Despite a television ad campaign and outreach efforts among voters, there's still a lot of confusion over the METRO referendum.
Part of the confusion may be caused by the fact that some prominent pro-rail and pro-transit groups are opposed to the referendum.
Nancy Sims is a political analyst with Pierpont Communications. She says this is probably the most complicated issue on the ballot.
"Most people don't realize that METRO gives a quarter of its one cent sales tax to cities and the county for road, bridge and street improvement. So this ballot question asks if you want to continue doing that."
If voters do agree to continue the general mobility payments, METRO will continue to share a percentage of its sales tax revenue. The amount METRO is required to share would be capped in 2014.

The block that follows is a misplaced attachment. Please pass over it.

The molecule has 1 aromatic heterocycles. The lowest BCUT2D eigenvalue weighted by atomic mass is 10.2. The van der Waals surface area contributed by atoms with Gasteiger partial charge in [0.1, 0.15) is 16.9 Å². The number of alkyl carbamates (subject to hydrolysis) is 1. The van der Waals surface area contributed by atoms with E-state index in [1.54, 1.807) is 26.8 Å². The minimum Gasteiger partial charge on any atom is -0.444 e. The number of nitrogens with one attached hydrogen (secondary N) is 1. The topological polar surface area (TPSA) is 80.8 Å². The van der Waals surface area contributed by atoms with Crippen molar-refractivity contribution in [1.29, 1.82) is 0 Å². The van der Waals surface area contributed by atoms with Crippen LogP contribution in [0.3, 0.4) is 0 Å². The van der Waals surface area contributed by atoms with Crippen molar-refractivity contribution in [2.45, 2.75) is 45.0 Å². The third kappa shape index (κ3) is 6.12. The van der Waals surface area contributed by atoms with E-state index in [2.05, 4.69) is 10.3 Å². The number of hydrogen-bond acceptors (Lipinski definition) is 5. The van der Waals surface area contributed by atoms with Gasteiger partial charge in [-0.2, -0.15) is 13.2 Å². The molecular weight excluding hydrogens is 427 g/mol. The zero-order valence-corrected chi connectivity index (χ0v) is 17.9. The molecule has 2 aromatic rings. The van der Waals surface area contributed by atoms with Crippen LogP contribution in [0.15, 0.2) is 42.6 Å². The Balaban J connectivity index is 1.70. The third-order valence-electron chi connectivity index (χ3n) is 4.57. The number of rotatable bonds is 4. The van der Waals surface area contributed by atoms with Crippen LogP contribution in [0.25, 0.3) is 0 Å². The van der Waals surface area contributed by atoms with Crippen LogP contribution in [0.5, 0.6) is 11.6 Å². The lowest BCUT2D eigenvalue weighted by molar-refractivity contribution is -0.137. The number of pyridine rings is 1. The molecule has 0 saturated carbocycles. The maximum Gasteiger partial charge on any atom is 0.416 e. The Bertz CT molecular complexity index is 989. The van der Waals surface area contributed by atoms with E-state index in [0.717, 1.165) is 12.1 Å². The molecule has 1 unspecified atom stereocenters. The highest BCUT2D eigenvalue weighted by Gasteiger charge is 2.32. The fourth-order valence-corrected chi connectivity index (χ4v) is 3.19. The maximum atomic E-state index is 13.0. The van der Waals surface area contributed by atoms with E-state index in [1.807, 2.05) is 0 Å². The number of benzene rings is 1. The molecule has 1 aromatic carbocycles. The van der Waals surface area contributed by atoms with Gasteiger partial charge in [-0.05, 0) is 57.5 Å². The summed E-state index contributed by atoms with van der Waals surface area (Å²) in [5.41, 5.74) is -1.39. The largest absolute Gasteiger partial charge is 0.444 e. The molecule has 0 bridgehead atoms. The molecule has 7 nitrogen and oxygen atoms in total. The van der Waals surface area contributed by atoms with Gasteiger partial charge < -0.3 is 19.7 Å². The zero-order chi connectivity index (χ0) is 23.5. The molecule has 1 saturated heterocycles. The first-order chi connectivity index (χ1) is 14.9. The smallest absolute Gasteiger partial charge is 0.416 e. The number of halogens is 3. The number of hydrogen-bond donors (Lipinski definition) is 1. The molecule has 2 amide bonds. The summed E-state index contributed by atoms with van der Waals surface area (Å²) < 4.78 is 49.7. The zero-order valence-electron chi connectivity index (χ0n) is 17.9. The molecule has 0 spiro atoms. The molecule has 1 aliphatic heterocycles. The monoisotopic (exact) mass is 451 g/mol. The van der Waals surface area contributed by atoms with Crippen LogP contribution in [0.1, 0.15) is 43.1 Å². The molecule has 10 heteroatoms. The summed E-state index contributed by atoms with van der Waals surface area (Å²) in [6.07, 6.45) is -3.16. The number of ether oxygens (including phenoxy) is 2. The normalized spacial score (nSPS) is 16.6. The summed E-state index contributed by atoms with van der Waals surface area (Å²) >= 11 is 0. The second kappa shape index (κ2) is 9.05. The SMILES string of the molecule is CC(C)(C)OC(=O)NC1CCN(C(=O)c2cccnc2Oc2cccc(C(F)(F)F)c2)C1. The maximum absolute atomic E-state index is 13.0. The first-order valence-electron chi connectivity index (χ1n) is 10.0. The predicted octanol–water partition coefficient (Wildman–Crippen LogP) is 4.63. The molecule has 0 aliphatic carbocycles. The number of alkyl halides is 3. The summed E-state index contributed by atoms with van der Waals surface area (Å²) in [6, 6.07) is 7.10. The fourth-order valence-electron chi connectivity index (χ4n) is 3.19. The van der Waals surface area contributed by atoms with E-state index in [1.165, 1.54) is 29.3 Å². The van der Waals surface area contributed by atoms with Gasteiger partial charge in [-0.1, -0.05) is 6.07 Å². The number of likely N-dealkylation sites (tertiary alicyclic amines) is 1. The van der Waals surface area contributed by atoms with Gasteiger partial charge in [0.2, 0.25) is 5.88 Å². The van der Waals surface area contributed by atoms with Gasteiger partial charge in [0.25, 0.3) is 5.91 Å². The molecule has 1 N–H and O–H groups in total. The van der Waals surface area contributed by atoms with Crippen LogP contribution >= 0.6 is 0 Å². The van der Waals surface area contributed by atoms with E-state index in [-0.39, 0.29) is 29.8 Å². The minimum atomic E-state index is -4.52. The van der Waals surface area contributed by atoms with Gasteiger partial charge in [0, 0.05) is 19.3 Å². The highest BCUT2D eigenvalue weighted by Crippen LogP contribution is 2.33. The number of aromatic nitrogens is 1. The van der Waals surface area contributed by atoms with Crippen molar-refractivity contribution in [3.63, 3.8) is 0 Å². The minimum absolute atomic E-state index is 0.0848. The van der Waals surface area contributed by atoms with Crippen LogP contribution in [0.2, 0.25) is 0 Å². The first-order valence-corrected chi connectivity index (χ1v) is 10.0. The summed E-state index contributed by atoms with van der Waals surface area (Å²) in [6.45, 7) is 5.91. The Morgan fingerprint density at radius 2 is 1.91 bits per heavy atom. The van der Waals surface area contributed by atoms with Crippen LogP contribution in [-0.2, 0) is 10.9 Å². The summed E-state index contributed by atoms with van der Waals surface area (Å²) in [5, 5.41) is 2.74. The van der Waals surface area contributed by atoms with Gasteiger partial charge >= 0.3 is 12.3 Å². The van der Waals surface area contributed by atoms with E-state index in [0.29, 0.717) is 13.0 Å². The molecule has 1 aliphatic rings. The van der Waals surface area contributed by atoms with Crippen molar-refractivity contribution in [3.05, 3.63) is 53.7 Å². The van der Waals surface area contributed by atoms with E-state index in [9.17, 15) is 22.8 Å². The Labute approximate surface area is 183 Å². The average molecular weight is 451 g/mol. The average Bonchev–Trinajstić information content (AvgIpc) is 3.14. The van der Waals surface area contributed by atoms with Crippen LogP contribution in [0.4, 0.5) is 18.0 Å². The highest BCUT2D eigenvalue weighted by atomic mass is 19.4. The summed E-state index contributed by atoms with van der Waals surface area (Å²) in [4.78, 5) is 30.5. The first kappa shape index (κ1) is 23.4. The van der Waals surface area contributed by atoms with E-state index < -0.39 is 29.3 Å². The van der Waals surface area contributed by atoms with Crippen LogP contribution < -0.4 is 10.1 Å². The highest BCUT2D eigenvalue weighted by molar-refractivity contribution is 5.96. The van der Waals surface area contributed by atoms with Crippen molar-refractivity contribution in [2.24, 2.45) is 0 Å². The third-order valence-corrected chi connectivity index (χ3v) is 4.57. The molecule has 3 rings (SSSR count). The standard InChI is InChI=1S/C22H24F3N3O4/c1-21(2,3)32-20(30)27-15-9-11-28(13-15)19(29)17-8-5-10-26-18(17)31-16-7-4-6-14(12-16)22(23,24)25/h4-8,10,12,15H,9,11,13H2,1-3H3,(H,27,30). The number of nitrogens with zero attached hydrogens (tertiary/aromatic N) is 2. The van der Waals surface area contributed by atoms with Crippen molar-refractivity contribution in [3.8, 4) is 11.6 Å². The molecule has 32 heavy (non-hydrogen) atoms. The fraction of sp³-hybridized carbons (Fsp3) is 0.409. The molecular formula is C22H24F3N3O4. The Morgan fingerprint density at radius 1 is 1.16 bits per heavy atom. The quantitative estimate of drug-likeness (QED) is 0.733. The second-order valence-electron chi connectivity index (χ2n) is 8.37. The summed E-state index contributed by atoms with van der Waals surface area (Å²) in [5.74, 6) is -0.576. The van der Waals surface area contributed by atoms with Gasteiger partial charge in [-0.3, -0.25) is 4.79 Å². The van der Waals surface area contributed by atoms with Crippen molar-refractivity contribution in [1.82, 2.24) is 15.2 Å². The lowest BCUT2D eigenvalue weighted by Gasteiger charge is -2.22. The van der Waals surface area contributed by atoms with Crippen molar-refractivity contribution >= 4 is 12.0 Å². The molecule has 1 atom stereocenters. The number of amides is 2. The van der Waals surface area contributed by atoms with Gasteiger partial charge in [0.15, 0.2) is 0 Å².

But what if you vote against the plan?
"There is a question of what it would do to the budgets of those cities and the county that receive that percentage of the METRO money. There are forces on the campaign trail saying that all of that 25 percent of the penny would then go to transit and more rail projects. But no one is really sure if that's true or what would happen if these general mobility payments stop."
Sims says it's difficult to predict which way voters will go, especially since the METRO item follows a number of bond packages. There's often a cascading effect in the ballot box, so whether you vote yes or no on the Houston and HISD bond proposals, you're likely to follow suit on the METRO race.